A method of generating a population of AAVr particles according to claim 4 or any dependent claim thereof, wherein said anion exchange chromatography is performed on an N-charged amino or imino resin, optionally selected from a POROS 50 resin PI, a diethylaminoethyl resin (DEAE), a trimethylaminoethyl resin (TMAE), a quaternary amine resin and a polyethyleneimine resin (PEI).
  13. 13.
    A method of generating a population of AAVr particles according to claim 4 or any dependent claim thereof, wherein said cation exchange chromatography is performed on a cationic resin based on sulfur, phosphorus or carboxyl, optionally selected from a resin of heparin sulfate (HS), a sulfopropyl resin (SP) and a carboxymethyl resin (CM).
  14. 14.
    A method of generating a population of AAVr particles according to any one of the preceding claims, wherein said step a) of incubation of the producing cell is performed in a container selected from a tissue culture flask, a rotating bottle, a stirring flask, a tank reactor, a fermenter such as an air stirring fermenter, a bioreactor such as a hollow fiber bioreactor, packed bed or fluidized bed or a multi-beam bioreactor in which the multi-beam bioreactor is isolated at least 109 replicative units of AAVr per liter of bioreactor volume.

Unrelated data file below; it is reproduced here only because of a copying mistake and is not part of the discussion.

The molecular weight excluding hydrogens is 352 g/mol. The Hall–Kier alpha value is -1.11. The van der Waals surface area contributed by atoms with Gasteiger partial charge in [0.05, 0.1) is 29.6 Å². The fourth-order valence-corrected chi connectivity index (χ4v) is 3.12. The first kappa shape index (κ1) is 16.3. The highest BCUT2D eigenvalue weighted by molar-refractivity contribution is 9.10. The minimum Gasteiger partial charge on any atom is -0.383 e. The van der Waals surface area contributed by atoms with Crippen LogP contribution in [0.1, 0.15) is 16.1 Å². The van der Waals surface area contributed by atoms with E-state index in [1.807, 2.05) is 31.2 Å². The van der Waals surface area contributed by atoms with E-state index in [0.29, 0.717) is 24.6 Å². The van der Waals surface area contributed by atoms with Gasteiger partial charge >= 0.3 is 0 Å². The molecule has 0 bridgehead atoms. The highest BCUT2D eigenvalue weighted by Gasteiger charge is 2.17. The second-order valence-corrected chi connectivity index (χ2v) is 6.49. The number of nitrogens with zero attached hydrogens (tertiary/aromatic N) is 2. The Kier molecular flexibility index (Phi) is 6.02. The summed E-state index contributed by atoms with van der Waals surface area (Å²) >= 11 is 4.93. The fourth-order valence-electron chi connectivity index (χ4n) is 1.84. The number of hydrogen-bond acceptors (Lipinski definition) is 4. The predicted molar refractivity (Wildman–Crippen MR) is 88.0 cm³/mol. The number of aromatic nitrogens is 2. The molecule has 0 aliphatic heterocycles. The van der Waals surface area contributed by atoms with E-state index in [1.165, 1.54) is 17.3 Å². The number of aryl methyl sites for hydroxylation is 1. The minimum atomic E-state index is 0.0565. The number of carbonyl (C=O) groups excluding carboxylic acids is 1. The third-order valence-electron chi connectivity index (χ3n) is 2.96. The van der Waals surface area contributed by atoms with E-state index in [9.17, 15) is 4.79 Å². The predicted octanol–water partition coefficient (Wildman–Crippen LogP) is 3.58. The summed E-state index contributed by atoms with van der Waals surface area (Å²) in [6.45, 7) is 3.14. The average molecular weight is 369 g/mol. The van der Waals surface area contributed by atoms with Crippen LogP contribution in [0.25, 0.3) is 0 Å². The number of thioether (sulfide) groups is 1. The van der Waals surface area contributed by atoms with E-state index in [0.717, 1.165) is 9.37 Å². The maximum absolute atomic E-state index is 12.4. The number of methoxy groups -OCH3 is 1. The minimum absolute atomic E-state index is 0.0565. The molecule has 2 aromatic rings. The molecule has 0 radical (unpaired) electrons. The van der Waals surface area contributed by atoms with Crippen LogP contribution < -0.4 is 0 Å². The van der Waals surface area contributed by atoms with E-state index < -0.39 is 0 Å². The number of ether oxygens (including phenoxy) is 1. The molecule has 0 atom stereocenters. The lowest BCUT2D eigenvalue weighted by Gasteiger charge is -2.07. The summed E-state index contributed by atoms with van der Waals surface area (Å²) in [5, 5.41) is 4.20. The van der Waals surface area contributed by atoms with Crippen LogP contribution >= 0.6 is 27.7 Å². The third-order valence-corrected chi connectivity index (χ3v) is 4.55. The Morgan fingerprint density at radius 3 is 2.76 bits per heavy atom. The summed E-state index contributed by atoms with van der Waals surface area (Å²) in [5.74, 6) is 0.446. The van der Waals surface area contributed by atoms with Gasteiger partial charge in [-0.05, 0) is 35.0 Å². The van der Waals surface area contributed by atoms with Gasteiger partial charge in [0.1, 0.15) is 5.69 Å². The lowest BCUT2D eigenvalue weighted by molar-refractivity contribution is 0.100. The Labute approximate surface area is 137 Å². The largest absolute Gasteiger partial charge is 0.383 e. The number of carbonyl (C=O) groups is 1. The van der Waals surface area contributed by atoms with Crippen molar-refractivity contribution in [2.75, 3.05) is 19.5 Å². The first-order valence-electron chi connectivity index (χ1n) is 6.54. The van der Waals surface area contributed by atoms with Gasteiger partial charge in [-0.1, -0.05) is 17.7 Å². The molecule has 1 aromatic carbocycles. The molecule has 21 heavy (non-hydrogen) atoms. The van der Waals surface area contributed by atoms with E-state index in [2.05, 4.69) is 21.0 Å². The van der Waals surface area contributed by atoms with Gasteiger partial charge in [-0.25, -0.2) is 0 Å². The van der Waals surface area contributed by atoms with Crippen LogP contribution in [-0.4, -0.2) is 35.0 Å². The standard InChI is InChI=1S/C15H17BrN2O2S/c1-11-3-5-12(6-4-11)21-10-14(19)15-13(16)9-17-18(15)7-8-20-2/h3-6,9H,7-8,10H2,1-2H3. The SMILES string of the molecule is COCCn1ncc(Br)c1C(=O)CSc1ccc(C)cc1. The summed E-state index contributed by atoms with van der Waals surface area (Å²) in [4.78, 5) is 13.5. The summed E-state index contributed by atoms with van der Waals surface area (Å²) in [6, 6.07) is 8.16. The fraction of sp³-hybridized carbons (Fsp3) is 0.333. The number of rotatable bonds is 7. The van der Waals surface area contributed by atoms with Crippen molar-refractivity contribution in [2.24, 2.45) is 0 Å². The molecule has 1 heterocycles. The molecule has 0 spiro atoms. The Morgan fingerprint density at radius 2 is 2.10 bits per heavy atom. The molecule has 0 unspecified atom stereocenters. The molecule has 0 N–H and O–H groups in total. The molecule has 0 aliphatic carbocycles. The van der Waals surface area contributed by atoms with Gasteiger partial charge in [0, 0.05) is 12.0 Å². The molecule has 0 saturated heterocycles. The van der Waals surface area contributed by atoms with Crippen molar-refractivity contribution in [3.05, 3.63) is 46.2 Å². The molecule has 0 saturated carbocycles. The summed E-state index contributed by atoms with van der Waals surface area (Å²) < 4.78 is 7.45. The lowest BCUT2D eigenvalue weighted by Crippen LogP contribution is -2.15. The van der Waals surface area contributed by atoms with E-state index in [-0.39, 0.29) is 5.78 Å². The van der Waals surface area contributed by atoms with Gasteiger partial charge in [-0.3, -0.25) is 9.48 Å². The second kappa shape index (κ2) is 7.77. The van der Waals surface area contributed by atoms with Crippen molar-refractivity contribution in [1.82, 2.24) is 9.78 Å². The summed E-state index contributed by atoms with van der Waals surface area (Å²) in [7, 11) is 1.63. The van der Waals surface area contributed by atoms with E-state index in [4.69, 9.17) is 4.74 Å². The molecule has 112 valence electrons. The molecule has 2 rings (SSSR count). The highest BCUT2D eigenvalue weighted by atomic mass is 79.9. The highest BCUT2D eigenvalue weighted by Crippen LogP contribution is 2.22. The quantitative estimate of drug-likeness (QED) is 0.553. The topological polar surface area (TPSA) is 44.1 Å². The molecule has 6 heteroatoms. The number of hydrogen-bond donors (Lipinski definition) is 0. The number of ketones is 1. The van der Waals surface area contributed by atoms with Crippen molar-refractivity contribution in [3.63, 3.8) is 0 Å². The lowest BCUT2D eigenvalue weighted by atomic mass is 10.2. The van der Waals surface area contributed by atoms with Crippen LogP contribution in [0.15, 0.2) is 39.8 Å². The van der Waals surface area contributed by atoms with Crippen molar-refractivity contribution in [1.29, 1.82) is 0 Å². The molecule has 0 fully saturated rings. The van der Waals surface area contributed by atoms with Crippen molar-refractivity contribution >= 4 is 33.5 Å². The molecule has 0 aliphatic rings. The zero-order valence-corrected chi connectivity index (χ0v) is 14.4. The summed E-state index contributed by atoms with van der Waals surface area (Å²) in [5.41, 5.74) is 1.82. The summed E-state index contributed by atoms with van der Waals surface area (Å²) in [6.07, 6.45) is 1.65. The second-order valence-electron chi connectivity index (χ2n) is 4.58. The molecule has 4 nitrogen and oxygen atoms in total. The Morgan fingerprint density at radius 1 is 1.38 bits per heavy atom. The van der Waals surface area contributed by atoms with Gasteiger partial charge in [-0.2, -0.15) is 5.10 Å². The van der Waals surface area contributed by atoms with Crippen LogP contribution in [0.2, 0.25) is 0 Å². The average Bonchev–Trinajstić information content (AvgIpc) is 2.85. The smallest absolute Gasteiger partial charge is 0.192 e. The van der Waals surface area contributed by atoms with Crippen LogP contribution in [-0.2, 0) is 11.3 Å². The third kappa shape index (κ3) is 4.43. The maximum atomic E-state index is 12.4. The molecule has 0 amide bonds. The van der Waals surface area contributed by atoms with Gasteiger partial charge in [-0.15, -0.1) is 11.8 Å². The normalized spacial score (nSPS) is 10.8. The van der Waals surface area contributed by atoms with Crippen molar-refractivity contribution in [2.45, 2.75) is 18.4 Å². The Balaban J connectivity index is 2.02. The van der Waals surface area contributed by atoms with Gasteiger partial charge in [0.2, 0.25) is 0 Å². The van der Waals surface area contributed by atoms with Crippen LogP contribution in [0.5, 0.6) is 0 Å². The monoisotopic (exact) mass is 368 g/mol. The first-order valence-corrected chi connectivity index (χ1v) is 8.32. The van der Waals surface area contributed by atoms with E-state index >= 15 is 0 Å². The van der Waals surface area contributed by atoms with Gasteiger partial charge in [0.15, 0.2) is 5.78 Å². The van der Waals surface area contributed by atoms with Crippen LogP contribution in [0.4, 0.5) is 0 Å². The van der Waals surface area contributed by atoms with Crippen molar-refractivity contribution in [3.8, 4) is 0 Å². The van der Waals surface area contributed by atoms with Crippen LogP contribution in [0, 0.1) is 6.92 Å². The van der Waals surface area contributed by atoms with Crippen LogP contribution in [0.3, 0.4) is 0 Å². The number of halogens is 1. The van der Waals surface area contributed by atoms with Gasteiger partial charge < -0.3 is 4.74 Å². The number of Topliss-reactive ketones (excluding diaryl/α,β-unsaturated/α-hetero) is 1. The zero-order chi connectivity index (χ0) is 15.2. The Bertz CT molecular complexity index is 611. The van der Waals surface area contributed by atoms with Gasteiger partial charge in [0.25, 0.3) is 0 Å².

15. fifteen.
    A method of generating a population of AAVr particles according to any one of the preceding claims, wherein said step a) of incubation of the producing cell is performed using a microcarrier.
  16. 16.
    A method of generating a population of AAVr particles according to any one of the preceding claims, wherein said step a) of incubation of the producing cell is carried out for at least 5 days.
  17. 17.
    A method of generating a population of AAVr particles according to claim 4 or any dependent claim thereof, wherein said purified population of AAVr vector particles contains:
    -
     less than 1 competent AAV replication per 104 AAV particles;
    -
     no more than 103 infectious particles of auxiliary virus per 108 replicative units of AAVr particles;
    -
    less than 5% contamination by protein-based auxiliary virus (w / w), detected by densitometric analysis of SDS gels or by auxiliary virus-specific protein immunoassay, and
    -
     less than a% contamination by helper virus or cellular protein (w / w), detected by densitometric analysis of SDS gels or by immunoassay of helper viruses or specific cellular proteins.
  18. 18.